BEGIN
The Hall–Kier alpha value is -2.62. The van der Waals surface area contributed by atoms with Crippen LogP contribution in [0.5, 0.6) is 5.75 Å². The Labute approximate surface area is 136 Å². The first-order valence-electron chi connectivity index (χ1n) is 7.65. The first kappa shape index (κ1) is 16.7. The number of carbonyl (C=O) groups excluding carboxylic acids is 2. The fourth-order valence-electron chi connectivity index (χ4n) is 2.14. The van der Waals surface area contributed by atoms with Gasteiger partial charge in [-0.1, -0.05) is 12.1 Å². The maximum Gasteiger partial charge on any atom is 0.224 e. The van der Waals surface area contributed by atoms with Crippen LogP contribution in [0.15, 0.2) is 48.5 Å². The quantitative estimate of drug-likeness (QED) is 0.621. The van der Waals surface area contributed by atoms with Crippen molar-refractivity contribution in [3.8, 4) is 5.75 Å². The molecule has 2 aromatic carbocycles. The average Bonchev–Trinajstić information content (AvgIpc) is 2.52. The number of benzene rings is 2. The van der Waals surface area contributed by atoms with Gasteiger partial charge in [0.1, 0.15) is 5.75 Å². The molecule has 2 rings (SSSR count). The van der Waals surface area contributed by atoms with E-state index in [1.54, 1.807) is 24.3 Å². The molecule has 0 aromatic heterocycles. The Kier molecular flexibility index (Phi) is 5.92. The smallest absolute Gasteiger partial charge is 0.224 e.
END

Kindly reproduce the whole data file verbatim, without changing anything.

The Hall–Kier alpha value is -2.62. The van der Waals surface area contributed by atoms with Crippen LogP contribution in [0.5, 0.6) is 5.75 Å². The Labute approximate surface area is 136 Å². The first-order valence-electron chi connectivity index (χ1n) is 7.65. The first kappa shape index (κ1) is 16.7. The number of carbonyl (C=O) groups excluding carboxylic acids is 2. The fourth-order valence-electron chi connectivity index (χ4n) is 2.14. The van der Waals surface area contributed by atoms with Gasteiger partial charge in [-0.1, -0.05) is 12.1 Å². The maximum Gasteiger partial charge on any atom is 0.224 e. The van der Waals surface area contributed by atoms with Crippen LogP contribution in [0.15, 0.2) is 48.5 Å². The quantitative estimate of drug-likeness (QED) is 0.621. The van der Waals surface area contributed by atoms with Crippen molar-refractivity contribution in [3.8, 4) is 5.75 Å². The molecule has 2 aromatic carbocycles. The average Bonchev–Trinajstić information content (AvgIpc) is 2.52. The number of benzene rings is 2. The van der Waals surface area contributed by atoms with Gasteiger partial charge in [0.1, 0.15) is 5.75 Å². The molecule has 2 rings (SSSR count). The van der Waals surface area contributed by atoms with E-state index in [1.54, 1.807) is 24.3 Å². The molecule has 0 aromatic heterocycles. The Kier molecular flexibility index (Phi) is 5.92. The smallest absolute Gasteiger partial charge is 0.224 e.